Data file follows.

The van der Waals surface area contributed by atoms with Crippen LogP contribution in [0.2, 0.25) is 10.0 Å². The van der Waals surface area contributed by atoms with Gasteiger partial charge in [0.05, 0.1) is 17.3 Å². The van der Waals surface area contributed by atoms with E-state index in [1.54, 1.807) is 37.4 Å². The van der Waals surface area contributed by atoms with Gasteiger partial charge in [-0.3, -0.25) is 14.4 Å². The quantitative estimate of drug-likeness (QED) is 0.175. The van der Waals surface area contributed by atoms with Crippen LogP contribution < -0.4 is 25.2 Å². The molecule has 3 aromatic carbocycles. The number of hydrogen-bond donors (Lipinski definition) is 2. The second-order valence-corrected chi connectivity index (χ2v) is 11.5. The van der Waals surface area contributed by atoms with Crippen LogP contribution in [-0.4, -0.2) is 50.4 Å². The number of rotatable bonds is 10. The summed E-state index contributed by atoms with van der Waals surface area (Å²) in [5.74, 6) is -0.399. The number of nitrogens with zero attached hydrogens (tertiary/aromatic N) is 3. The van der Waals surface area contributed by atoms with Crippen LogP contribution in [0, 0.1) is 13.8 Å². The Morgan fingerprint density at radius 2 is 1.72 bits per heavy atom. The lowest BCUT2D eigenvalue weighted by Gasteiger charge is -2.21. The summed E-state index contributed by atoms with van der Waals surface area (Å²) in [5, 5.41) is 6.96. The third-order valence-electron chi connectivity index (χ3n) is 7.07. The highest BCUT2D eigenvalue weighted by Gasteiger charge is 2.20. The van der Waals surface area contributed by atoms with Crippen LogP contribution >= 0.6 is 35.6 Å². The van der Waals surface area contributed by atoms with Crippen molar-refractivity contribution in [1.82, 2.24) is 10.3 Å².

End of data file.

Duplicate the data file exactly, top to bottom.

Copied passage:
The van der Waals surface area contributed by atoms with Crippen LogP contribution in [0.2, 0.25) is 10.0 Å². The van der Waals surface area contributed by atoms with Gasteiger partial charge in [0.05, 0.1) is 17.3 Å². The van der Waals surface area contributed by atoms with E-state index in [1.54, 1.807) is 37.4 Å². The van der Waals surface area contributed by atoms with Gasteiger partial charge in [-0.3, -0.25) is 14.4 Å². The quantitative estimate of drug-likeness (QED) is 0.175. The van der Waals surface area contributed by atoms with Crippen LogP contribution < -0.4 is 25.2 Å². The molecule has 3 aromatic carbocycles. The number of hydrogen-bond donors (Lipinski definition) is 2. The second-order valence-corrected chi connectivity index (χ2v) is 11.5. The van der Waals surface area contributed by atoms with Crippen LogP contribution in [-0.4, -0.2) is 50.4 Å². The number of rotatable bonds is 10. The summed E-state index contributed by atoms with van der Waals surface area (Å²) in [5.74, 6) is -0.399. The number of nitrogens with zero attached hydrogens (tertiary/aromatic N) is 3. The van der Waals surface area contributed by atoms with Crippen LogP contribution in [0, 0.1) is 13.8 Å². The Morgan fingerprint density at radius 2 is 1.72 bits per heavy atom. The lowest BCUT2D eigenvalue weighted by Gasteiger charge is -2.21. The summed E-state index contributed by atoms with van der Waals surface area (Å²) in [5, 5.41) is 6.96. The third-order valence-electron chi connectivity index (χ3n) is 7.07. The highest BCUT2D eigenvalue weighted by Gasteiger charge is 2.20. The van der Waals surface area contributed by atoms with Crippen LogP contribution >= 0.6 is 35.6 Å². The van der Waals surface area contributed by atoms with Crippen molar-refractivity contribution in [1.82, 2.24) is 10.3 Å².